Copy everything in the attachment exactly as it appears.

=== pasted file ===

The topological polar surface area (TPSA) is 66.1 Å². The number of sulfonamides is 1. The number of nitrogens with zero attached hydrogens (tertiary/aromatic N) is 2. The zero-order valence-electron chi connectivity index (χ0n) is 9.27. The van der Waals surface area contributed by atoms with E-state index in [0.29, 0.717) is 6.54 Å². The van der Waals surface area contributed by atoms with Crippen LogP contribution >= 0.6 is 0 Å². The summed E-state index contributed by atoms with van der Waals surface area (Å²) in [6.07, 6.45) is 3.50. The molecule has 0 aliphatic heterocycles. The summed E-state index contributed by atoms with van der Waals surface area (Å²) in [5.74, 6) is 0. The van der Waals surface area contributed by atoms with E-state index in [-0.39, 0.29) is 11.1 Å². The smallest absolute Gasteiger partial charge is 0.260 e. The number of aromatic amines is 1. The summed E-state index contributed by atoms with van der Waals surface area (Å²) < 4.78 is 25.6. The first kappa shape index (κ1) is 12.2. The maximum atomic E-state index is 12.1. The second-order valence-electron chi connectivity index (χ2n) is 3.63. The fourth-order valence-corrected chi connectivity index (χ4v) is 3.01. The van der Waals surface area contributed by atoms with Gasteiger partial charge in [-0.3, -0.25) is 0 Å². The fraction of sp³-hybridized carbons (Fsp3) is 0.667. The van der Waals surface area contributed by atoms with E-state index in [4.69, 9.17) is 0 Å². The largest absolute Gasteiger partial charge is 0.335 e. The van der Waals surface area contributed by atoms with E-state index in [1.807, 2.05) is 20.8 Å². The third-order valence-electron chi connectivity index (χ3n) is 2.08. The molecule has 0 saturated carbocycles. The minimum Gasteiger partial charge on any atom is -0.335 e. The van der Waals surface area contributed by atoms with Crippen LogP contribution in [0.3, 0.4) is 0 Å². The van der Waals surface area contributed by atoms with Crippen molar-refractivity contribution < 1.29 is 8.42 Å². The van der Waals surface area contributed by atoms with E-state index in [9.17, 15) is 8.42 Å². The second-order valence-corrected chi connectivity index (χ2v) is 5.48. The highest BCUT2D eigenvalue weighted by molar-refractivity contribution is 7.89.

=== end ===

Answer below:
The topological polar surface area (TPSA) is 66.1 Å². The number of sulfonamides is 1. The number of nitrogens with zero attached hydrogens (tertiary/aromatic N) is 2. The zero-order valence-electron chi connectivity index (χ0n) is 9.27. The van der Waals surface area contributed by atoms with E-state index in [0.29, 0.717) is 6.54 Å². The van der Waals surface area contributed by atoms with Crippen LogP contribution >= 0.6 is 0 Å². The summed E-state index contributed by atoms with van der Waals surface area (Å²) in [6.07, 6.45) is 3.50. The molecule has 0 aliphatic heterocycles. The summed E-state index contributed by atoms with van der Waals surface area (Å²) in [5.74, 6) is 0. The van der Waals surface area contributed by atoms with E-state index in [-0.39, 0.29) is 11.1 Å². The smallest absolute Gasteiger partial charge is 0.260 e. The number of aromatic amines is 1. The summed E-state index contributed by atoms with van der Waals surface area (Å²) < 4.78 is 25.6. The first kappa shape index (κ1) is 12.2. The maximum atomic E-state index is 12.1. The second-order valence-electron chi connectivity index (χ2n) is 3.63. The fourth-order valence-corrected chi connectivity index (χ4v) is 3.01. The van der Waals surface area contributed by atoms with Gasteiger partial charge in [-0.3, -0.25) is 0 Å². The fraction of sp³-hybridized carbons (Fsp3) is 0.667. The van der Waals surface area contributed by atoms with E-state index in [4.69, 9.17) is 0 Å². The largest absolute Gasteiger partial charge is 0.335 e. The van der Waals surface area contributed by atoms with E-state index in [1.807, 2.05) is 20.8 Å². The third-order valence-electron chi connectivity index (χ3n) is 2.08. The molecule has 0 saturated carbocycles. The minimum Gasteiger partial charge on any atom is -0.335 e. The van der Waals surface area contributed by atoms with Crippen LogP contribution in [0.3, 0.4) is 0 Å². The van der Waals surface area contributed by atoms with Crippen molar-refractivity contribution < 1.29 is 8.42 Å². The van der Waals surface area contributed by atoms with E-state index in [9.17, 15) is 8.42 Å². The second-order valence-corrected chi connectivity index (χ2v) is 5.48. The highest BCUT2D eigenvalue weighted by molar-refractivity contribution is 7.89.